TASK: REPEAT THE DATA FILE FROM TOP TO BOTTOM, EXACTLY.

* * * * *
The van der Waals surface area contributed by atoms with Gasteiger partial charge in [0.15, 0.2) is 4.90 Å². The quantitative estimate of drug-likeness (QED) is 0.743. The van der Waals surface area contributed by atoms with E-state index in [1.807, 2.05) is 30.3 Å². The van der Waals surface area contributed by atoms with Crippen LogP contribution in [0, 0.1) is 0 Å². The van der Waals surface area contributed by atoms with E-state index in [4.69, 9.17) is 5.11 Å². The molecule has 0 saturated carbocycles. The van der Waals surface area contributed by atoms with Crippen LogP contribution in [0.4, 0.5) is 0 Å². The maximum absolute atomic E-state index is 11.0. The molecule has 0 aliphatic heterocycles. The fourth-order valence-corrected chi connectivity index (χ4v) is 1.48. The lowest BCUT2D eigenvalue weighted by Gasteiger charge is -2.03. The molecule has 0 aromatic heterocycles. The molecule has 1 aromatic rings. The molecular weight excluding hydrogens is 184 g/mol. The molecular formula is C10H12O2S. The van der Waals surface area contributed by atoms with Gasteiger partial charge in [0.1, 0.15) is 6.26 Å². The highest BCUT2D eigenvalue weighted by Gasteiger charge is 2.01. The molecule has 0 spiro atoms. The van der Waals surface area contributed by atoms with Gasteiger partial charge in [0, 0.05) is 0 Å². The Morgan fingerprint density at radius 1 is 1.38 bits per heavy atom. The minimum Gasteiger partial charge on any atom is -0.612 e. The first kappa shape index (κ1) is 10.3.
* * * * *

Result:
The van der Waals surface area contributed by atoms with Gasteiger partial charge in [0.15, 0.2) is 4.90 Å². The quantitative estimate of drug-likeness (QED) is 0.743. The van der Waals surface area contributed by atoms with E-state index in [1.807, 2.05) is 30.3 Å². The van der Waals surface area contributed by atoms with Crippen LogP contribution in [0, 0.1) is 0 Å². The van der Waals surface area contributed by atoms with E-state index in [4.69, 9.17) is 5.11 Å². The molecule has 0 saturated carbocycles. The van der Waals surface area contributed by atoms with Crippen LogP contribution in [0.4, 0.5) is 0 Å². The maximum absolute atomic E-state index is 11.0. The molecule has 0 aliphatic heterocycles. The fourth-order valence-corrected chi connectivity index (χ4v) is 1.48. The lowest BCUT2D eigenvalue weighted by Gasteiger charge is -2.03. The molecule has 0 aromatic heterocycles. The molecule has 1 aromatic rings. The molecular weight excluding hydrogens is 184 g/mol. The molecular formula is C10H12O2S. The van der Waals surface area contributed by atoms with Gasteiger partial charge in [0.1, 0.15) is 6.26 Å². The highest BCUT2D eigenvalue weighted by Gasteiger charge is 2.01. The molecule has 0 spiro atoms. The van der Waals surface area contributed by atoms with Gasteiger partial charge in [0, 0.05) is 0 Å². The Morgan fingerprint density at radius 1 is 1.38 bits per heavy atom. The minimum Gasteiger partial charge on any atom is -0.612 e. The first kappa shape index (κ1) is 10.3.